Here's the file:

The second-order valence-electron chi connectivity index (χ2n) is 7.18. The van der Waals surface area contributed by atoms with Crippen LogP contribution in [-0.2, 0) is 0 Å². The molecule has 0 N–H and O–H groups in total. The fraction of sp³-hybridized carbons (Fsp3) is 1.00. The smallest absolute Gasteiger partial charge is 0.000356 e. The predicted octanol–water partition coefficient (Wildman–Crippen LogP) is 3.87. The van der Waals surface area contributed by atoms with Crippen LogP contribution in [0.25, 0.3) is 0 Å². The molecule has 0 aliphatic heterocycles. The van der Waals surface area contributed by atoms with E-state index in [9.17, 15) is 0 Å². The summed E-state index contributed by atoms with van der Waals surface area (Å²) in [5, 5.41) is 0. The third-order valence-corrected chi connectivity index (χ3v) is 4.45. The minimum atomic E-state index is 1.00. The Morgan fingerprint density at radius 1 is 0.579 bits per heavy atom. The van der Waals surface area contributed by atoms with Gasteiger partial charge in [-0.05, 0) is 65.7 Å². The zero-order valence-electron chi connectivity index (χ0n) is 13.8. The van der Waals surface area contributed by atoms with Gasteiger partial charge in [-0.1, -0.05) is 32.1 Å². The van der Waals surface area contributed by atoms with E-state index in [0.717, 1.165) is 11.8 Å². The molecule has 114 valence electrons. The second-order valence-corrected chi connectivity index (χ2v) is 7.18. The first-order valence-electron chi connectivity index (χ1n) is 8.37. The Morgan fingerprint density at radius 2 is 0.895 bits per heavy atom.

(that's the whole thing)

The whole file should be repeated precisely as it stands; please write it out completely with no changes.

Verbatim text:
The second-order valence-electron chi connectivity index (χ2n) is 7.18. The van der Waals surface area contributed by atoms with Crippen LogP contribution in [-0.2, 0) is 0 Å². The molecule has 0 N–H and O–H groups in total. The fraction of sp³-hybridized carbons (Fsp3) is 1.00. The smallest absolute Gasteiger partial charge is 0.000356 e. The predicted octanol–water partition coefficient (Wildman–Crippen LogP) is 3.87. The van der Waals surface area contributed by atoms with Crippen LogP contribution in [0.25, 0.3) is 0 Å². The molecule has 0 aliphatic heterocycles. The van der Waals surface area contributed by atoms with E-state index in [9.17, 15) is 0 Å². The summed E-state index contributed by atoms with van der Waals surface area (Å²) in [5, 5.41) is 0. The third-order valence-corrected chi connectivity index (χ3v) is 4.45. The minimum atomic E-state index is 1.00. The Morgan fingerprint density at radius 1 is 0.579 bits per heavy atom. The van der Waals surface area contributed by atoms with Gasteiger partial charge in [-0.05, 0) is 65.7 Å². The zero-order valence-electron chi connectivity index (χ0n) is 13.8. The van der Waals surface area contributed by atoms with Gasteiger partial charge in [-0.1, -0.05) is 32.1 Å². The van der Waals surface area contributed by atoms with E-state index in [0.717, 1.165) is 11.8 Å². The molecule has 114 valence electrons. The second-order valence-corrected chi connectivity index (χ2v) is 7.18. The first-order valence-electron chi connectivity index (χ1n) is 8.37. The Morgan fingerprint density at radius 2 is 0.895 bits per heavy atom.